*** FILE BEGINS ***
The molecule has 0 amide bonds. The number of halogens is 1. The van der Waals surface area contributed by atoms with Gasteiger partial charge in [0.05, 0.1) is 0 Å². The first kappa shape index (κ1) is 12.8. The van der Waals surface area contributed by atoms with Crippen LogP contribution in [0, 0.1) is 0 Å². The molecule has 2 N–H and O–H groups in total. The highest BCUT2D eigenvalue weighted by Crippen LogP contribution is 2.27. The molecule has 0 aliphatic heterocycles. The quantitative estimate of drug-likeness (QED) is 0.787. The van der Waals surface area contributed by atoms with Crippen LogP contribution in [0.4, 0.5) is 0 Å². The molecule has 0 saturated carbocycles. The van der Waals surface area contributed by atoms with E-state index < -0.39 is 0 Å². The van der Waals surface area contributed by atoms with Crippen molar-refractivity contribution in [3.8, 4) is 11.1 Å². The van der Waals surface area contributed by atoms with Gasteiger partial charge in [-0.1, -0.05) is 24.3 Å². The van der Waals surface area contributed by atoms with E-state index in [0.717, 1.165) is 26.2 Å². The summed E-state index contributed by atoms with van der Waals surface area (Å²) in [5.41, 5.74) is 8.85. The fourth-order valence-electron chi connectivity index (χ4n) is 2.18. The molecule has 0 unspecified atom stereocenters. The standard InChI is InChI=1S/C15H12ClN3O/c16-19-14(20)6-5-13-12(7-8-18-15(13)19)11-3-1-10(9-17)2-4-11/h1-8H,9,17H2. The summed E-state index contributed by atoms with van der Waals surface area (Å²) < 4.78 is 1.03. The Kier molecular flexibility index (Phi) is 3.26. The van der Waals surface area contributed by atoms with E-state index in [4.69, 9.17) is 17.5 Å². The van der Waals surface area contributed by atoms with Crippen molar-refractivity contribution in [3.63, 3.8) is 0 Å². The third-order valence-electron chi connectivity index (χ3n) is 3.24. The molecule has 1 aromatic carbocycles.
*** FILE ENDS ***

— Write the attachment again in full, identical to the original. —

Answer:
The molecule has 0 amide bonds. The number of halogens is 1. The van der Waals surface area contributed by atoms with Gasteiger partial charge in [0.05, 0.1) is 0 Å². The first kappa shape index (κ1) is 12.8. The van der Waals surface area contributed by atoms with Crippen LogP contribution in [0, 0.1) is 0 Å². The molecule has 2 N–H and O–H groups in total. The highest BCUT2D eigenvalue weighted by Crippen LogP contribution is 2.27. The molecule has 0 aliphatic heterocycles. The quantitative estimate of drug-likeness (QED) is 0.787. The van der Waals surface area contributed by atoms with Crippen LogP contribution in [0.4, 0.5) is 0 Å². The molecule has 0 saturated carbocycles. The van der Waals surface area contributed by atoms with E-state index < -0.39 is 0 Å². The van der Waals surface area contributed by atoms with Crippen molar-refractivity contribution in [3.8, 4) is 11.1 Å². The van der Waals surface area contributed by atoms with Gasteiger partial charge in [-0.1, -0.05) is 24.3 Å². The van der Waals surface area contributed by atoms with E-state index in [0.717, 1.165) is 26.2 Å². The summed E-state index contributed by atoms with van der Waals surface area (Å²) in [5.41, 5.74) is 8.85. The fourth-order valence-electron chi connectivity index (χ4n) is 2.18. The molecule has 0 unspecified atom stereocenters. The standard InChI is InChI=1S/C15H12ClN3O/c16-19-14(20)6-5-13-12(7-8-18-15(13)19)11-3-1-10(9-17)2-4-11/h1-8H,9,17H2. The summed E-state index contributed by atoms with van der Waals surface area (Å²) < 4.78 is 1.03. The Kier molecular flexibility index (Phi) is 3.26. The van der Waals surface area contributed by atoms with E-state index in [4.69, 9.17) is 17.5 Å². The van der Waals surface area contributed by atoms with Crippen molar-refractivity contribution in [3.63, 3.8) is 0 Å². The third-order valence-electron chi connectivity index (χ3n) is 3.24. The molecule has 1 aromatic carbocycles.